How to Install Electron Framework on Ubuntu 22.04 or 20.04

Electron Framework, a pivotal platform in desktop application development, is designed for those looking to install Electron Framework on Ubuntu 22.04 Jammy Jellyfish or its older stable release Ubuntu 20.04 Focal Fossa. Developed under the auspices of the OpenJS Foundation, this framework integrates web technologies such as HTML, CSS, and JavaScript, facilitating web developers’ transition to desktop application creation.

Features of Electron Framework:

  • Chromium Integration: Electron harnesses the power of the Chromium browser engine for front-end rendering, ensuring a consistent and modern user interface.
  • Node.js Backend: By integrating the Node.js runtime environment, Electron offers a robust backend, facilitating seamless web-to-desktop transitions.
  • Versatile APIs: Electron’s diverse APIs enable native OS interactions, allowing applications to display web content and deeply integrate with the operating system.
  • Web Development Synergy: Electron’s architecture is a boon for web developers, allowing them to utilize their existing skills in HTML, CSS, and JavaScript to craft desktop applications.
  • Cross-Platform Deployment: Applications developed with Electron are inherently cross-platform, ensuring compatibility across Ubuntu, Windows, and macOS.

For Ubuntu enthusiasts, Electron presents a compelling proposition. Its ability to bridge the gap between web and desktop environments, combined with its cross-platform nature, makes it an invaluable tool. Moreover, the backing of the OpenJS Foundation and a thriving developer community ensures continuous improvements, extensive resources, and robust support.

This guide is tailored to guide you through installing the Electron Framework on Ubuntu. Detailed steps will elucidate the installation on Ubuntu 22.04 Jammy Jellyfish and Ubuntu 20.04 Focal Fossa using CLI commands.

Install Node.js For Electron on Ubuntu 22.04 or 20.04

The initial step in our journey towards Electron proficiency involves setting up the runtime environment that facilitates server-side JavaScript execution. This environment is provided by Node.js, a crucial prerequisite for using Electron. Through this segment, you will be expertly guided through the Node.js installation process on your Ubuntu system. All procedures will be carried out via the command-line interface (CLI), the hub of command execution on Linux systems.

Step 1: Refreshing Your Ubuntu System

Before delving into the installation process, we must ensure your Ubuntu system is up-to-date. Keeping your system current is a strategic move that helps circumvent potential conflicts arising from outdated packages. To accomplish this, execute the following command:

sudo apt update && sudo apt upgrade

This command acts as a dual operative; sudo apt update retrieves the latest versions of your system’s packages from the Ubuntu repositories, while sudo apt upgrade applies these updates, effectively upgrading your system to these latest versions.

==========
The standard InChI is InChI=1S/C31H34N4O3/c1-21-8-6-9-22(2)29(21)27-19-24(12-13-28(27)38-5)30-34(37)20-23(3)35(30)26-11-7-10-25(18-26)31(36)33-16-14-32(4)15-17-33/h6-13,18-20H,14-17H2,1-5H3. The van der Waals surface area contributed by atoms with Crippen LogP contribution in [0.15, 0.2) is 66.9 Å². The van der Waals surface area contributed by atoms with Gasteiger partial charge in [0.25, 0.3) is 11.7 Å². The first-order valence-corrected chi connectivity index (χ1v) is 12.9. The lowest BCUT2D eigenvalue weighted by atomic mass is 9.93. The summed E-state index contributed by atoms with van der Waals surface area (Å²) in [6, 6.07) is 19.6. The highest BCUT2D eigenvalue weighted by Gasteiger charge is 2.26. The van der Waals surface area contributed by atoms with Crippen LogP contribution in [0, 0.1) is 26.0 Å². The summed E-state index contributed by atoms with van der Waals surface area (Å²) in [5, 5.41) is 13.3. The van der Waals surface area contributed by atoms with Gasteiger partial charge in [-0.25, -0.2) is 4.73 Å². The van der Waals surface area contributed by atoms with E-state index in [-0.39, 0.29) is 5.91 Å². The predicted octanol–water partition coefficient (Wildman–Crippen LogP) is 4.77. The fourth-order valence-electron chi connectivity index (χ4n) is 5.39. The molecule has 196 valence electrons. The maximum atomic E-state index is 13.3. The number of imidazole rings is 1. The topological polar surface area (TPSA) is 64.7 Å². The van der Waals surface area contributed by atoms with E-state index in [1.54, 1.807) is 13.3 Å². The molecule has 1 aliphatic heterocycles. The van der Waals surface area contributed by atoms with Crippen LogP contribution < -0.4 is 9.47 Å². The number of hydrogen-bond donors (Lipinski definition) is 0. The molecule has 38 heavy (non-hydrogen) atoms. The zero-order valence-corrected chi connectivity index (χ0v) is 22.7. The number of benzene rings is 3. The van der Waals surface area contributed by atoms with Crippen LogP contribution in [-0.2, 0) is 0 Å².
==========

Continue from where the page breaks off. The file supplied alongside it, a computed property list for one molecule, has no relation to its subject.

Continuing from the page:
Step 2: Install Initial Packages

A smooth Node.js installation requires the presence of specific packages, and we will also install a well-known developer build package for future support:

sudo apt install curl git build-essential

Step 3: Import NodeSource PPA on Ubuntu

For the actual installation of Node.js, we turn to the NodeSource repository. This repository maintains more recent versions of Node.js compared to the default Ubuntu repositories. You can select either the current stable version or the latest Long-Term Support (LTS) version of Node.js.

The stable version boasts the latest features, but the LTS version offers enhanced stability, making it the preferred choice for production environments. Depending on your preference, run one of the following commands to incorporate the NodeSource repository:

Option 1 – Import Node.js – Current Version:

curl -fsSL | sudo -E bash -

Option 2 – Import Node.js – LTS Version:

curl -fsSL | sudo bash -

With the appropriate NodeSource repository now part of your system, a system update is required to recognize this new addition:

sudo apt update

Upon completion of the system update, Node.js can be installed using the following command:

sudo apt install nodejs

After the installation, you should verify the version of Node.js installed to ascertain successful setup. This can be accomplished by executing the command:

node --version

This command returns the version of Node.js currently installed on your system, thereby verifying the successful completion of your installation.

Install Electron Framework On Ubuntu 22.04 or 20.04

Before building our Electron application, we need to install the Electron framework. This process involves a few steps, each crucial to ensuring a smooth and successful installation.

Step 1: Create a New Directory For Electron Project on Ubuntu

Our first step is to create a new directory for our Electron project. This is where all the files related to our project will be stored. You can do this using the mkdir command followed by the directory’s name. Here’s how:

mkdir electron-app && cd electron-app

This command creates a new directory named electron-app and then navigates into it using the cd command.